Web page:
If Mercerism is about empathy towards other humans and creation as a whole, his adversaries, The Killers, are those that lack empathy and instead exploit animals and other human beings. If Mercerism is analogous to Christianity, The Killers are analogous to Jews. And, indeed, in the Old Testament, the Jews are commanded by God to exploit nature and other men.

The androids, because they lack empathy, are natural Killers. Thus bounty hunter Rick Deckard explicitly likens androids to The Killers: “For Rick Deckard, an escaped humanoid robot, which had killed its master, which had been equipped with an intelligence greater than that of many human beings, which had no regard for animals, which possessed no ability to feel empathic joy for another life form’s success or grief at its defeat—that, for him, epitomized The Killers” (Philip K. Dick, Four Novels of the 1960s, ed. Jonathan Lethem [New York: Library of America, 2007], p. 456).

Of course, although the androids epitomize The Killers, they are not the only ones who lack empathy. Earth has been devastated because human politicians and industrialists had less feeling for life than for political prestige and adding zeroes to their bank accounts. This is precisely why Mercerism puts a premium on empathy. A scene in which the androids cut off the legs of a spider just for the fun of it makes clear why they must be hunted down and killed. Mercer commands his followers “You shall kill only the killers” (ibid.). If only human Killers could be “retired” as well.

The android lack of empathy is the basis of the Voight-Kampff test, which can detect androids by measuring their weak responses to the sufferings of animals and other human beings. (The rationale for the Voight-Kampff test is completely absent from Blade Runner, in which humans and androids are differentiated in terms of memories, not empathy.)

The Killers and the androids are not, however, characterized merely by lack of empathy but also by excess of intelligence, which for the androids expresses itself in intellectual arrogance and condescension toward the chickenhead J. R. Isidore. Intellectuality combined with arrogance are, again, stereotypically Jewish traits. By contrast, Mercerism, because it is based on empathy rather than intellect, can embrace all feeling beings, even chickenheads.

The androids Deckard is hunting are manufactured by the Rosen Association in Seattle, Rosen being a stereotypically Jewish name (at least in America). (In Blade Runner, it is the Tyrell Corporation, Tyrell being an Anglo-Saxon name.) The aim of the Rosen Association is perfect crypsis: androids that cannot be distinguished from humans by any test, even though this agenda conflicts with the aims of the civil authorities to root out all android infiltrators. Deckard notes that “Androids . . . had . . . an innate desire to remain inconspicuous” (p. 529). Crypsis is, of course, an ancient Jewish art, necessary for the diaspora to blend in among their host communities. The Rosen Association obviously has higher loyalties than to the civil authorities, and Jews are notorious for protecting their own people, even criminals, from the civil authorities of their host societies.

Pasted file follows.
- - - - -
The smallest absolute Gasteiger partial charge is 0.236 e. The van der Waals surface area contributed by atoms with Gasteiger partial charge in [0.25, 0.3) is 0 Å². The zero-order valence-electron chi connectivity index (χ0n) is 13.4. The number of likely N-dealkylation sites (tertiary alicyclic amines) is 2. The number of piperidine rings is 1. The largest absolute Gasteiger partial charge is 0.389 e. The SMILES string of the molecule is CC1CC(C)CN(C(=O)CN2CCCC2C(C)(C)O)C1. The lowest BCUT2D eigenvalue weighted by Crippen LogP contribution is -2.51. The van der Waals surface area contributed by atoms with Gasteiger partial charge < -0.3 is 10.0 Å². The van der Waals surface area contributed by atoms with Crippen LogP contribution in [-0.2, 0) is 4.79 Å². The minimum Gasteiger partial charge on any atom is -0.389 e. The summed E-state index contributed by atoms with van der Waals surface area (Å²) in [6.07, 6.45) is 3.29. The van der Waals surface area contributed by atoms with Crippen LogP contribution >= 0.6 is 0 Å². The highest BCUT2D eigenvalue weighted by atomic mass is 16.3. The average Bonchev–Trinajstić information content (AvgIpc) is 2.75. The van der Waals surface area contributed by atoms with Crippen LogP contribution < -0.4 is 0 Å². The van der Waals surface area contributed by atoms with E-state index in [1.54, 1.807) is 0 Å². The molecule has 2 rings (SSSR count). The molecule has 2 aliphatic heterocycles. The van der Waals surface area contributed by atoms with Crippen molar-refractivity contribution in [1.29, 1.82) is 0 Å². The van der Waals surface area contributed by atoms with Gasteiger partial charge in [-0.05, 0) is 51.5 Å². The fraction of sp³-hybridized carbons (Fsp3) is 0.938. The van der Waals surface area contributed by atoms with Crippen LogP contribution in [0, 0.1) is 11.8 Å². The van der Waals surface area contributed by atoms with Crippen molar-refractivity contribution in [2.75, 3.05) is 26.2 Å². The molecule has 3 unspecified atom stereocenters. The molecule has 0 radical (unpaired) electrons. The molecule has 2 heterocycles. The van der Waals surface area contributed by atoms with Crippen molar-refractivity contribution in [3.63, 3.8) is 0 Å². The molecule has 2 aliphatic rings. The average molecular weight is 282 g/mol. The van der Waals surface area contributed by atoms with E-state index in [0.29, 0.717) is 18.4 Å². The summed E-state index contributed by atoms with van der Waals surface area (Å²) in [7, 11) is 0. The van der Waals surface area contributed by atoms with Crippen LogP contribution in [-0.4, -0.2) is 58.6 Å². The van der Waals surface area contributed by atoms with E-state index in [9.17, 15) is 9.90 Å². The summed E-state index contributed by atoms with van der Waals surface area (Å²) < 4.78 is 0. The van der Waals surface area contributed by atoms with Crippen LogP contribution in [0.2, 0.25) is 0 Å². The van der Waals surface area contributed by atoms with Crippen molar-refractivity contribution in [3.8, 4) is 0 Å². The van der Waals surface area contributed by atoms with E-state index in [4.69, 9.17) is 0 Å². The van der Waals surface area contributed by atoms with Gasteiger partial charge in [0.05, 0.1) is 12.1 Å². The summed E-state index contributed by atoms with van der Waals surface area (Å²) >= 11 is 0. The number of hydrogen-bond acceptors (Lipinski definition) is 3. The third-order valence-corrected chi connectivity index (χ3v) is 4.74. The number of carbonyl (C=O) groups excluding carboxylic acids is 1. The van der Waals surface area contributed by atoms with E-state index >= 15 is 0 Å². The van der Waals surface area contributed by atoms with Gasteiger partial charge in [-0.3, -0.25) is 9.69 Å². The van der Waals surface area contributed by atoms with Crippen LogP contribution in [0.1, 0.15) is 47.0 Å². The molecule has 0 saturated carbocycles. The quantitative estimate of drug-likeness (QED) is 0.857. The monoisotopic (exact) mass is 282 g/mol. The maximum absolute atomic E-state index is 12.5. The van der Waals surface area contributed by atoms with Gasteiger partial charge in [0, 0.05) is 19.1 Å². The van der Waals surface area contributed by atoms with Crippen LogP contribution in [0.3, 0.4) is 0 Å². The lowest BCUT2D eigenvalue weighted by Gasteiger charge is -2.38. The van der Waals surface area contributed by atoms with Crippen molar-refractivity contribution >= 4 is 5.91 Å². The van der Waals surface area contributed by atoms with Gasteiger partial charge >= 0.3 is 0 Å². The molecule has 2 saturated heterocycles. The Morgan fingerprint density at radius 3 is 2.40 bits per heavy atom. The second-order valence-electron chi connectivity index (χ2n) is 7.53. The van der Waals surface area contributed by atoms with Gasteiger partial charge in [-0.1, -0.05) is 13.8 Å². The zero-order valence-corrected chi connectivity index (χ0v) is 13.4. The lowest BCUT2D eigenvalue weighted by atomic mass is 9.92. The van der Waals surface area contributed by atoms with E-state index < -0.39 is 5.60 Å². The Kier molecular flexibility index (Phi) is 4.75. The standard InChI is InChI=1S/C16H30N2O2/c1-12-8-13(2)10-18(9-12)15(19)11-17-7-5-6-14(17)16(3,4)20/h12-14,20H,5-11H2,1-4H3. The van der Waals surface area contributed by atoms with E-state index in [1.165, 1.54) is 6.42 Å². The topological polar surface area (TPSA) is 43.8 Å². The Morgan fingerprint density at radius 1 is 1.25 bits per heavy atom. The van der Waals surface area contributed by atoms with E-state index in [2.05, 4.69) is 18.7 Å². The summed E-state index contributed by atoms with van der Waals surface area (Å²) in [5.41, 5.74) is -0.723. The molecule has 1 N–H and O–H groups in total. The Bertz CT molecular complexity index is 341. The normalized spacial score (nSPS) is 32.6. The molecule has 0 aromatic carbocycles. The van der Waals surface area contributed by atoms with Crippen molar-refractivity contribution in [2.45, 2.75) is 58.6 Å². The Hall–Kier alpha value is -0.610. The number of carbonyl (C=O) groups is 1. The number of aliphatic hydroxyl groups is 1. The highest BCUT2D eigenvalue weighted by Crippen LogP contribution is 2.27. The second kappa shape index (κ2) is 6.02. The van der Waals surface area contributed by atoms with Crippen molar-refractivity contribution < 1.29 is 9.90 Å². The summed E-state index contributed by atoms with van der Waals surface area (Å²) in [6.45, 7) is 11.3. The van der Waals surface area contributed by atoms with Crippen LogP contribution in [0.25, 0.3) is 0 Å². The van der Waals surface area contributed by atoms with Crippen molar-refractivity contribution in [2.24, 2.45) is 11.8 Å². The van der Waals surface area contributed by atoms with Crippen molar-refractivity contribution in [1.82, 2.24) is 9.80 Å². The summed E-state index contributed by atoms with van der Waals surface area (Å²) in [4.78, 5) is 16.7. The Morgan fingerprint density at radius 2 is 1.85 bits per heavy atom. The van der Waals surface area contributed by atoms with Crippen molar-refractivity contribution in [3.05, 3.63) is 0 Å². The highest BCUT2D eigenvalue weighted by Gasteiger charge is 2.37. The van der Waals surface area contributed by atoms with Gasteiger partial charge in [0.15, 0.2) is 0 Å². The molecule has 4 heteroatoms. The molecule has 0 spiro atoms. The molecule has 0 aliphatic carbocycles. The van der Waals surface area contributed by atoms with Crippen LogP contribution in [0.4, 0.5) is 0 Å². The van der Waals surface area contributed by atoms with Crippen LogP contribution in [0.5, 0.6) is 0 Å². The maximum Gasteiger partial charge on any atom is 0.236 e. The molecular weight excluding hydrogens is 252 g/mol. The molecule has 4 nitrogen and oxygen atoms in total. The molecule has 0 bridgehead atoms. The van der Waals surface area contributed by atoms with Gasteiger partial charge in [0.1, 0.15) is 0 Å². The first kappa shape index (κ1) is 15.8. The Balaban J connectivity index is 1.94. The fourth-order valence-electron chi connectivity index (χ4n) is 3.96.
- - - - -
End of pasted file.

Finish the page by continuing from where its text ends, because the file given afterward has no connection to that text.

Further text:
The Rosen Association tasks an android named Rachel Rosen (a very Jewish name) to protect rogue androids by seducing bounty hunters. Apparently sex with an android creates something of an empathic bond, at least from the human point of view, which inhibits them from killing androids. Rachel thus plays the role of Queen Esther, the Jewish woman who wedded Ahasuerus, a mythical king of Persia, and used their relationship to protect her people and destroy their persecutor Haman.

One of the most surreal episodes in the novel ensues when Rick Deckard interviews android soprano Luba Luft in her dressing room at San Francisco’s War Memorial Opera House. (In the down-market Blade Runner, she is Zhora, the stripper with the snake.) Before Deckard can complete his interview and “retire” her, Luft turns the tables by calling the police.

Deckard is promptly arrested and discovers that San Francisco has another, parallel police department staffed primarily by humans but headed by an android who, of course, watches out for the interests of his fellow androids. Granted, an entire parallel police department is a rather implausible notion. A more plausible scenario would be the infiltration of the existing police department. But the episode strictly parallels techniques of Jewish subversion in the real world. For instance, the fact that US foreign policy is more responsive to Israeli interests than American interests is clearly the result of the over-representation of ethnically-conscious Jews and their allies among American policy- and opinion-makers. Jews seek positions of power and influence in the leading institutions of their host societies, subverting them into serving Jewish interests at the expense of the host population.

When Deckard frees himself from the fake police department and tracks down Luba Luft, he notices that, although she does not come with him willingly, “she did not actively resist; seemingly she had become resigned. Rick had seen that before in androids, in crucial situations. The artificial life force that animated them seemed to fail if pressed too far . . . at least in some of them. But not all” (p. 529). This brings to mind holocaust stories of Jews allowing themselves to be passively herded en masse to their deaths. (This seems unlikely, for based on my experience, Jews do not lack self-assertion.)